Here’s a simple example. When I was going through the soul-crushing process that was high school, there was this unspoken taboo on the bus. When you got on, you never just sat in the front seat. You always went to the back and filled it up from there. If you did dare sit up front, you got weird looks, as though you’d just rubbed your ass on the window. Nobody ever talked about why we did this. We just did it.

That’s a fairly simple display of how unspoken social norms manifest. Considering it happened in high school, it wasn’t even the tenth most awkward thing I endured. However, it does help put some perspective into these ridiculous taboos.

Now, take that perspective and add a little sex appeal to it. Suddenly, you’ll sense a few assholes tightening. There’s no getting around it. Even in 2017, we still have weird attitudes towards sex, especially when it comes to female sexuality and teenage sex. We have almost as many weird attitudes about the poor. As such, it makes sense that so many of our taboos are built around both.

To understand the ridiculousness behind those taboos, you have to imagine yourself in a society that’s very different from your own and operates under a very different set of social norms. That’s not easy for some people. Being an aspiring erotica/romance writer, I like to think I have more imagination than most.

You’re living by a certain set of norms and practices. They don’t always seem logical. Maybe you never wear red clothes on a Friday. Maybe you salute every pregnant woman you meet in public. Maybe you shave your ass every other Tuesday as part of some elaborate cleansing ceremony. It can be anything really. The key is that it just doesn’t have to be too detrimental to our ability to survive and reproduce.

By living with these norms and practices, they start seeming right. They seem like this is how society is supposed to function. Anyone who questions them might as well be promoting dead puppies on every street corner. You, and everyone around you, are convinced that these taboos have merit, even when they have no logic behind them.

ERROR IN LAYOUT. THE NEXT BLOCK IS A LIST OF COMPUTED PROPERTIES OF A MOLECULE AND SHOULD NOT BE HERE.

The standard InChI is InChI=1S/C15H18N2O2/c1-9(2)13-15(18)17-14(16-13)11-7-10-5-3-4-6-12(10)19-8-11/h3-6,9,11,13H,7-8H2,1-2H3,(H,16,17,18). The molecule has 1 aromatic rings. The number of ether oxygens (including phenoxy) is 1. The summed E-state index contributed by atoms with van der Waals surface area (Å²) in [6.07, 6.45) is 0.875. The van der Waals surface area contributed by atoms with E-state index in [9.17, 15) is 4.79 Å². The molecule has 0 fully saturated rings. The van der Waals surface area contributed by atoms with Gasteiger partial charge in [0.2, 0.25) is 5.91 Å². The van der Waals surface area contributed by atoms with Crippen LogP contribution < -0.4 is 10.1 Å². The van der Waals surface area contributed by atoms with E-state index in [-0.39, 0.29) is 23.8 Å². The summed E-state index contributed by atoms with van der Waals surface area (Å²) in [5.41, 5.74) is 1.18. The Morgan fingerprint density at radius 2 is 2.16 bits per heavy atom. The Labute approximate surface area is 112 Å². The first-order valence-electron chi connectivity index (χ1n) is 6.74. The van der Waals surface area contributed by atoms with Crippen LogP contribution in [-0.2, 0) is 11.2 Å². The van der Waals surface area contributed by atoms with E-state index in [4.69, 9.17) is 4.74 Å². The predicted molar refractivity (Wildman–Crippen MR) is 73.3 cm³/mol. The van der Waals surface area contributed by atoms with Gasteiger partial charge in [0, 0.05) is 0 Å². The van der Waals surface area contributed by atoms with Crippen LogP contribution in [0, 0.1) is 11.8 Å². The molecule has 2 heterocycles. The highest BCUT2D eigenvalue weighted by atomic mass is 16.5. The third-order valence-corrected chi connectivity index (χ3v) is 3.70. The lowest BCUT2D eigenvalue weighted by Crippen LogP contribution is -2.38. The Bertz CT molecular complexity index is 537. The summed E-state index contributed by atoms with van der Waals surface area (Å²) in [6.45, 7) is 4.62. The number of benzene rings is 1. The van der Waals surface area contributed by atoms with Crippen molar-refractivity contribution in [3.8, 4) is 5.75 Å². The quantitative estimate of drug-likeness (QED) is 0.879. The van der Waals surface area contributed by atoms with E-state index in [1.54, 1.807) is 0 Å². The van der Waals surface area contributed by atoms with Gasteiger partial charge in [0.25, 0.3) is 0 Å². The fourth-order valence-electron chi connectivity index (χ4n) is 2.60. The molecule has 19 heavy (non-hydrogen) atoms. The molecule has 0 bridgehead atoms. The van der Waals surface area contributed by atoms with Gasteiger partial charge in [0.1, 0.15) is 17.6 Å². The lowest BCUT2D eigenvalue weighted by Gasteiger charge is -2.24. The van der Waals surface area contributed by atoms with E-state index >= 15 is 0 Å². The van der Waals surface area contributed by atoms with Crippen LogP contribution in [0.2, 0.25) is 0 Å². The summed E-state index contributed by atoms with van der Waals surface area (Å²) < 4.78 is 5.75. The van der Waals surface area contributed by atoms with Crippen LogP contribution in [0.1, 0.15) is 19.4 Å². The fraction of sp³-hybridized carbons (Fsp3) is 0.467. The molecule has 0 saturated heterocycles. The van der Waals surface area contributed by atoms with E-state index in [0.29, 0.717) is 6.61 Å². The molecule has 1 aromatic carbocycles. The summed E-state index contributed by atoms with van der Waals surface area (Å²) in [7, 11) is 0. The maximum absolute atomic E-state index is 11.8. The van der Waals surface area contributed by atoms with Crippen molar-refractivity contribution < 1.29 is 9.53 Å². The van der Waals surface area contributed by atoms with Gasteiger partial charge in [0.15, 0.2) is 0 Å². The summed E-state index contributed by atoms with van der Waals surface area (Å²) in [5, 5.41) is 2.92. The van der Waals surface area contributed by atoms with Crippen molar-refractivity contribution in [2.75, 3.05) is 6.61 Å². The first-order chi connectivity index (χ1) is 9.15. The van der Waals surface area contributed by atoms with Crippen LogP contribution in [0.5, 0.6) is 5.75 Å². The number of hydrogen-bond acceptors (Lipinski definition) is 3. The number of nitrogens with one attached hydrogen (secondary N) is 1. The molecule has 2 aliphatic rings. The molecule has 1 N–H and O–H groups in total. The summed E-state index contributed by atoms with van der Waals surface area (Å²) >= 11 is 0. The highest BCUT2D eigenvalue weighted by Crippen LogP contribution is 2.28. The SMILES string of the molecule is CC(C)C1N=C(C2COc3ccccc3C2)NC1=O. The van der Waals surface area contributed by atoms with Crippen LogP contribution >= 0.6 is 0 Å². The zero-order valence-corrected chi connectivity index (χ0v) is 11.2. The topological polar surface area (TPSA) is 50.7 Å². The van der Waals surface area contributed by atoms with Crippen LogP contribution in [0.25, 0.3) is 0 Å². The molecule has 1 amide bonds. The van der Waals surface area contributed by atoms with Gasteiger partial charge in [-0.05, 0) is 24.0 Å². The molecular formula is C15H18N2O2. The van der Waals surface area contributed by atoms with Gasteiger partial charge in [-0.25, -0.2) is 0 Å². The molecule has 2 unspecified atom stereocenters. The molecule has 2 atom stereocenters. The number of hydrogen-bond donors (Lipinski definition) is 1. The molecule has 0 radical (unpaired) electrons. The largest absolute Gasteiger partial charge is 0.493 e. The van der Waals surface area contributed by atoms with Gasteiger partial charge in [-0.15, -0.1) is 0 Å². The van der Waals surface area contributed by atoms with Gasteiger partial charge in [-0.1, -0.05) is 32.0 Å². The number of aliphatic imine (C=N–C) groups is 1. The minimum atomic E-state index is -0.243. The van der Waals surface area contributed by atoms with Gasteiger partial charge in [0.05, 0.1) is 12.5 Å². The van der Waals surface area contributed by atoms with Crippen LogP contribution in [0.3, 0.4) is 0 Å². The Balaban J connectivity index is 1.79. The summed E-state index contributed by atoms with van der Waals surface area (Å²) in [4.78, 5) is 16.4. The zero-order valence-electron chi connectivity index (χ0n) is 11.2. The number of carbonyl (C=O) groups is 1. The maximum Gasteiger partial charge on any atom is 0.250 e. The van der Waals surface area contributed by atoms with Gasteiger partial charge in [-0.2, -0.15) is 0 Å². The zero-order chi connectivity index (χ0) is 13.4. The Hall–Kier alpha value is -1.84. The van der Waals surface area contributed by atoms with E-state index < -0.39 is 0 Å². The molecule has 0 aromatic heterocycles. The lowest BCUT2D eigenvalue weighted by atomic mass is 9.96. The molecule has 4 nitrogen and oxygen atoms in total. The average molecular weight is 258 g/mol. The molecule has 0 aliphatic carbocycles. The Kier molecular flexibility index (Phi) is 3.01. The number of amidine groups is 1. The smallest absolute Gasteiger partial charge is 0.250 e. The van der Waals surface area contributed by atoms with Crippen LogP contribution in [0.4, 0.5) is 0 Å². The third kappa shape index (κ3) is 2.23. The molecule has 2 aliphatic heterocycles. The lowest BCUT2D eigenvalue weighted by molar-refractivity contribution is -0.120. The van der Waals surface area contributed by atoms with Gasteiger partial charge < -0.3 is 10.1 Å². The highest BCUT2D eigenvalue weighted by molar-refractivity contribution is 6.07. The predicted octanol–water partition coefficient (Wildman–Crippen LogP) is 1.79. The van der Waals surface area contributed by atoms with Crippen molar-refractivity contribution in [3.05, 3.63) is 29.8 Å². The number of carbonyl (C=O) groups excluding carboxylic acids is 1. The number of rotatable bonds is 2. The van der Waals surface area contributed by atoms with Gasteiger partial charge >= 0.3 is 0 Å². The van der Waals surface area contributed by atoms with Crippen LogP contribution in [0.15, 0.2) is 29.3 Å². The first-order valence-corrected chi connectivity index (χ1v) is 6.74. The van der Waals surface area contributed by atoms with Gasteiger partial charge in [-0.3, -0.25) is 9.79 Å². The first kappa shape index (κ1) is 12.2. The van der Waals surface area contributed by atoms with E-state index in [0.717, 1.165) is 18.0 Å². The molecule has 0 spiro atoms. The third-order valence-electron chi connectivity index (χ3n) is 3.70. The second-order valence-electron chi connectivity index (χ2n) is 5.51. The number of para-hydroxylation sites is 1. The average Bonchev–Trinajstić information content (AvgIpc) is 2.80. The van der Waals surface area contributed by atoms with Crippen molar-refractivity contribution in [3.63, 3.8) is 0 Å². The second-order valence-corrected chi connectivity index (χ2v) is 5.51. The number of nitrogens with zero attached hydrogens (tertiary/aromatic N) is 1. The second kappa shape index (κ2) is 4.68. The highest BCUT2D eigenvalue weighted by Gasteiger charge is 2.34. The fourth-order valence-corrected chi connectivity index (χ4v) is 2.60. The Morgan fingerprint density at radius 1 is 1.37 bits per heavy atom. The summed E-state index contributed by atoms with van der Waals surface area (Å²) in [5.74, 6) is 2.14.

That sentiment is understandable to some extent, but it’s when you inject sex and social class into the mix that it gets really messed up. As I’ve pointed out before, people have all sorts of weird hang-ups and attitudes about sex. Some of them have some merit, such as the real health issues that often come with sexual promiscuity. Others are more subversive.

The key to any successful society is some measure of stability. To have stability, you need some level of control over various social functions. Like it or not, sex is a major social function. Without it, societies can’t propagate. New generations can’t take over for those that die off. Naturally, people are going to put a lot of emphasis on it, sometimes directly and sometimes indirectly.

This is why you get societies where most marriages are arranged and marrying for love is actually taboo. It’s also why controlling female sexuality is so heavily emphasized. They’re the ones who carry the babies inside them. They’re the ones who nurture them after their born. Since sex makes babies, people are going to want to control it to some extent, as fruitless an effort that might be.

It’s just as bad for the poor. In every society thus far, there has to be some sort of underclass that toils in factories, farms, and various low-paying, low-skilled labor. I say there has to be because, until we can get robots to do it for us, their work is literally the foundation on which civilization is built.

That puts the rich despots, kings, and business people in a tough position. They understand on some levels that if the poor knew how much they were being screwed over and how their toil subsidized the obscenely lavish lifestyles of the rich, they wouldn’t be too happy about it.

That’s why having taboos that discourage laziness, education, and questioning persist. That’s why there’s an entirely mythology around the “dignity of work.” They’re an indirect way of maintaining existing social norms and protecting whoever happens to be benefiting from them from the horrors of inconvenience.

Not every taboo can be attributed to repressing sexuality or keeping the poor in their place, but the dynamics are the same. They have just as much potential to be ridiculous, illogical, and even downright cruel, as many boys can attest. So long as our caveman brains keep using them to preserve our social norms, they’ll always be here. I just hope we can one day ditch those that involve mutilating our genitals.